Winter Hexagon

Most prominent in the winter sky is a giant hexagon pattern. Make it your frame of reference for cool autumn mornings and brisk winter evenings! The winter hexagon includes six constellations, and some of the brightest of stars visible at any time of the year from northern latitudes:

  1. Sirius, in Canis Major the Big Dog
    Sirius, the brightest star in the night sky, forms the lowest vertex of the hexagon pattern.
  2. Capella, in Auriga the Charioteer
    Capella, the she-goat, is a bright yellow star almost directly overhead throughout the winter. It forms the top vertex of the winter hexagon.

    Proceeding clockwise from Capella:

  3. Aldebaran, in Taurus the Bull
    To the lower right of Capella is Aldebaran, the red eye of Taurus, gleaming out of the night as the bull charges down upon Orion. Look for the Hyades, a V-shaped cluster of stars that forms the bull's head.
  4. Rigel, in Orion the Mighty Hunter
    To the upper right of Sirius is Rigel, a bluish-white star, and the left foot of Orion. Look nearby for Orion's belt and bright Betelgeuse, his reddish right shoulder.
  5. Procyon, in Canis Minor the Little Dog.
    Located above left of Sirius, Canis Minor consists of only two bright stars, and Procyon is by far the brightest.
  6. Pollux and Castor, in Gemini the Twins
    The remaining vertext of the winter hexagon is comprised of the two bright stars of Gemini: Pollux (on the Procyon side) and Castor (on the Capella side).

Star chart created with Voyager II Software for Macintosh, published by Carina Software. This is just a taste of what Voyager can do! For info on Voyager II software, call Carina Software at (510) 355-1266, write them at 12919 Alcosta Blvd Suite #7, San Ramon, CA 94583, or visit Carina Software's home page and check out Voyager II for yourself.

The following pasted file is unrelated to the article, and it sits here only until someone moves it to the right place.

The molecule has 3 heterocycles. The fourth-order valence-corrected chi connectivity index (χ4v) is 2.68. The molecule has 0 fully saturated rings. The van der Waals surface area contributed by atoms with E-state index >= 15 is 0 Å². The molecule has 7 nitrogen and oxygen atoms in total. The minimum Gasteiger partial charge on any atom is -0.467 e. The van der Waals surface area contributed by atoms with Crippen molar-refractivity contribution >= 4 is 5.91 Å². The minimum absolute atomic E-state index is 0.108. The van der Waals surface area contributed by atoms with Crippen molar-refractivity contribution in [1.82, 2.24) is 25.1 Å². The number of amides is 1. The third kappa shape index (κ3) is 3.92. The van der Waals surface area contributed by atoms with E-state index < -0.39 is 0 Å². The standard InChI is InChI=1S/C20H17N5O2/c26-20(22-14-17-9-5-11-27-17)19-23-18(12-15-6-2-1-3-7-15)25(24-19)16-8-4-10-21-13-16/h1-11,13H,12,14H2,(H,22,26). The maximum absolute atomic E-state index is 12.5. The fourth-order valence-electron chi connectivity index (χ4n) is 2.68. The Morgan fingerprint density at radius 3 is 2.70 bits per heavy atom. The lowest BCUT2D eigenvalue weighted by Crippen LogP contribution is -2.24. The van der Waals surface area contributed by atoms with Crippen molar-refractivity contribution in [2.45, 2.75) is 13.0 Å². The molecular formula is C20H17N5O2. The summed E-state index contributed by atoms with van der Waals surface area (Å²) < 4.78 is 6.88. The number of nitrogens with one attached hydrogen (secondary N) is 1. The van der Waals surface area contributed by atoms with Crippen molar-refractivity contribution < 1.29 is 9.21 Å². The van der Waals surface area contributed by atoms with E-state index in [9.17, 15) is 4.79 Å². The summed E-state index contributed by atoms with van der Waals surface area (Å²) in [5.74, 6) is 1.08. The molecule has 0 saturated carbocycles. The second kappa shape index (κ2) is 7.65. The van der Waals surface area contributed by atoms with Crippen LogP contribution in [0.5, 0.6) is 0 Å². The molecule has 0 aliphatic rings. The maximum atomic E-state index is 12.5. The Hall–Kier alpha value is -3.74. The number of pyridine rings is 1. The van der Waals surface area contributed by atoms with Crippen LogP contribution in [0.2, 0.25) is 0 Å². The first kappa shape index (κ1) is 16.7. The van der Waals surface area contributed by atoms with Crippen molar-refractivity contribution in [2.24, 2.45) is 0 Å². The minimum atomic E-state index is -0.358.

As described in Starstruck Tonight:

The night sky of winter is dominated by a giant hexagon pattern. Start with Aldebaran in Taurus, pass on to Rigel in Orion, and come down to Sirius in Canis Major

Continue upward to Procyon, in the Little Dog.

Trace on to Pollux and Castor, the two stars of Gemini, and past them to the top of the hexagon, bright yellow Capella, lying almost straight overhead, in the constellation Auriga the Charioteer. Auriga looks more like a pentagon than a Chariot, perched on top of the horns of Taurus.

The Winter Hexagon contains an unrivalled collection of stars:

The two bright stars Castor and Pollux together form one vertex of the Winter Hexagon. To the Greeks, Castor and Pollux were the twin sons of Zeus and the mortal woman Leda. HomerÍs Iliad tells how the beauty of their sister Helen "launched a thousand ships" in the Trojan war. With the oath "By Jiminy," sailors revered the Gemini twins as the Protectors of ships. Castor, on the Capella side, is actually six stars in one, ceaselessly revolving around one another in an intricately-choreographed cosmic dance....